Executive Honorary Members
Sir Paul McCartney
Sir George Martin
(The Original Quarrymen):-
1940 - 1980
The Vanished World of a Woolton Childhood with John Lennon
by DAVID ASHTON
Spring in the Woolton of my childhood was a delight. The cuckoos could be heard all around the village - across Woolton Woods, Allerton Golf Course (Fletcher's Farm as it was known to locals) or at Reynolds Park as you looked from the vantage point across to Hale and the Transporter Bridge and then across the River Mersey between Widnes in Lancashire and Runcorn in Cheshire.
It was not just in the walled floral gardens of Woolton Woods where you could hear the cuckoo clock and see the cuckoo come out of its boxevery fifteen minutes but you could hear real live cuckoos all around you.
This vanished world of my Woolton childhood was the same world I grew up in with a delightful Wooltonian childhood mate, John Lennon. Perhaps it was the cuckoos cuckooing all around us that made our childhood slightly cuckoo.
But it was far from the image that the world at large has of John Lennon's childhood - far from the image of docks, warehouses, black rats, walking along the Dock Road and dark poverty-struck satanic mills of William Blake's awe inspiring poem 'Jerusalem'.
But it was the village of the Woolton of my childhood that was to inspire one of the world's greatest songwriters and musicians - giving us songs like 'Imagine', 'Strawberry Fields', and 'Working Class Hero' - or the joy we all felt when we heard 'She Loves You' for the first time.
Even today every time I hear it my mind drifts back to my first childhood sweetheart - to Vale Road and Strawberry Fields near John's home in Menlove Avenue ... now, there's a name to savour! .... or to rafting on the pond over the sandstone wall from Vale Road at Newstead's Farm which we called Foster's Field - though it was actually owned by the Lewis family who were rope makers in Liverpool who made ropes for the great Cunard liners as well as for the humble tramp steamers and the Liverpool ferries.
Their ropes sailed all over the world and tied up the greatest ships and the humblest boats. I worked on the Lewis's farm as a lad and often skipped off work to sail on the pond on a raft or cross over the low red sandstone wall to talk to the girls in the Salvation Army Girls' Home at Strawberry Fields next door which was a strawberry-coloured Gothic house - a ship-owner's former mansion with sprawling grounds, full of rabbits and birds where you could be lost in a jungle of undergrowth and trees.
I have the rare pleasure of those childhood memories of John Lennon which precede the confusing effects of the fame which was to follow.
Like all childhood memories, which we all have of our exciting discoveries as a child, I have never thought it very important to 'go public' and talk about them which is how many of my childhood friends and other folk who knew Woolton at that time felt, and still feel.
But it was a meeting a few weeks ago with a childhood mate who I had not seen for 40 years, Rod Davis of The Quarrymen - John's first band - that set things in motion. Rod was christened in St.Peter's Church, Woolton a few weeks before me,on Sunday 7th December 1941 (the day the Japanese bombed Pearl Harbour and so brought America into the war).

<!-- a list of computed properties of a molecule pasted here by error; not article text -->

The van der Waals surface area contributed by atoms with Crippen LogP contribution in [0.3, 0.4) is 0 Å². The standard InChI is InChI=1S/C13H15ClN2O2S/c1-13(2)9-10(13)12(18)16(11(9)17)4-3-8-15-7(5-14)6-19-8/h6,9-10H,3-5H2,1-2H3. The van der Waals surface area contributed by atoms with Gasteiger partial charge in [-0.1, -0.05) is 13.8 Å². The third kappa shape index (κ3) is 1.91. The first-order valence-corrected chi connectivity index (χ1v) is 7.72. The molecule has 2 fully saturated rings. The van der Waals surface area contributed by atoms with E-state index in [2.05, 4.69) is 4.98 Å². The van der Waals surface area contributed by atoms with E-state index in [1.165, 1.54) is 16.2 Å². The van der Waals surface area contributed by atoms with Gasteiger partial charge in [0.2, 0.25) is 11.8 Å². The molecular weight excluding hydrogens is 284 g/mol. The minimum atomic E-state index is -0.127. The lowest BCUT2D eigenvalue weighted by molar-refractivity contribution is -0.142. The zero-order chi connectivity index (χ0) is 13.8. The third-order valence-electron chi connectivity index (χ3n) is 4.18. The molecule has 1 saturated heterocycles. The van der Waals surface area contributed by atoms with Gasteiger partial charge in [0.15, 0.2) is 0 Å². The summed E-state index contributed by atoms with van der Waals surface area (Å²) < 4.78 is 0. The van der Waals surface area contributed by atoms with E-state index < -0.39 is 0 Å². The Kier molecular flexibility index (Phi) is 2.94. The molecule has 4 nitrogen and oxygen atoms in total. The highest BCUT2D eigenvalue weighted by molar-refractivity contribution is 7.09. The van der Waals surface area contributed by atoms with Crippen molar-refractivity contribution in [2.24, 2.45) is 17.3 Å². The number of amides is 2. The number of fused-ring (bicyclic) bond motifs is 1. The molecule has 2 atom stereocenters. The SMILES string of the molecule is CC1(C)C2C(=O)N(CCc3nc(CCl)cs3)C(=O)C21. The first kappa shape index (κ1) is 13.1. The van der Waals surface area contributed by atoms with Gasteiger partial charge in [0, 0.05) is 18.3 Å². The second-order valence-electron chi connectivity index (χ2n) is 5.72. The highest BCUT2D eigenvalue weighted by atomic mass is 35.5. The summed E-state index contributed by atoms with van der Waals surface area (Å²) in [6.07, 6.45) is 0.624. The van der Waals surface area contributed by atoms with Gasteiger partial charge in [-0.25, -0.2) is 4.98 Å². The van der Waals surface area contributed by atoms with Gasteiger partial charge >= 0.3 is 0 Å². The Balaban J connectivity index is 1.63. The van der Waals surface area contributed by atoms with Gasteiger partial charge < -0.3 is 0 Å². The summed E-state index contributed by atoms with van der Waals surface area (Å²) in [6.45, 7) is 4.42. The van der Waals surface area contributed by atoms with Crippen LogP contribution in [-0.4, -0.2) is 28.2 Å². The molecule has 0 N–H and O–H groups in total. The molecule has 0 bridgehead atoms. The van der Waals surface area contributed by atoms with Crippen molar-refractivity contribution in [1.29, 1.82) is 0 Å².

I was christened on Sunday January 11th 1942. We were both to have been christened on the same day by the Reverend Pryce Jones, the newly installed rector of Woolton Parish Church ('Prycee' as we called him was to introduce The Quarrymen at The Rose Queen in July 1957) but my uncle Raymond, my mum's brother , a pilot in the Fleet Air Arm had gone missing over North Africa and the rest of my Godparents were away fighting a war so our two families, the Davises and the Ashtons, both old Woolton families, never had the pleasure of seeing their newborn sons being christened together.
Both Rod and I were born at the height of the German Luftwaffe's devastating blitz on Liverpool. I have been told that the city took a hell of a pounding the night we were born.
Rod was evacuated to, I think, Southport soon after his birth. I was apparently put in the cellar while the mothers stayed upstairs in the Nursing Home in South Mosseley Hill Road - not far from Allerton where that other famous Beatle, Paul McCartney came to live.
I am not aware of having actually met Paul but I was there on the famous day that John met Paul so I probably did meet him - I might even have sold him one of Reece's Ice Creams from the Boy Scouts' Ice Cream Stall at The Rose Queen on the Church Field on 6th July 1957 but I did not do it knowingly because that's how it was and to me still is.... childhood memories I've never talked about and I do not even now intend to talk about because they are so personal - about our childhood, puberty, adolescence and the discovery of our sexuality which, although it happens to all of us, we tend to share only with a very few close friends.
In this article I will tell some of the memories of getting to know girls in their many ways. What I leave out of this article I shall leave for publication after my time.
After my discussion with Rod Davis I have decided to try if I can in some way to set the record straight about John, who cannot speak for himself, and to present a personal view of childhood in Woolton where I grew up with, and knew as a mate,one of the world's greatest and best-loved songwriters and musicians.
Some of you may not like what I say but, I repeat, it is my view of my childhood in Woolton. I know that if it was not for John Lennon you would not be interested in reading this but that, I feel, is the point. I want to talk of the childhood mate I knew, the John who had a normal childhood in Woolton with his wonderful Aunt Mimi. The fame and adulation that came his way was a curse which removed me from the friend I had loved as a good mate.
Childhood with John Lennon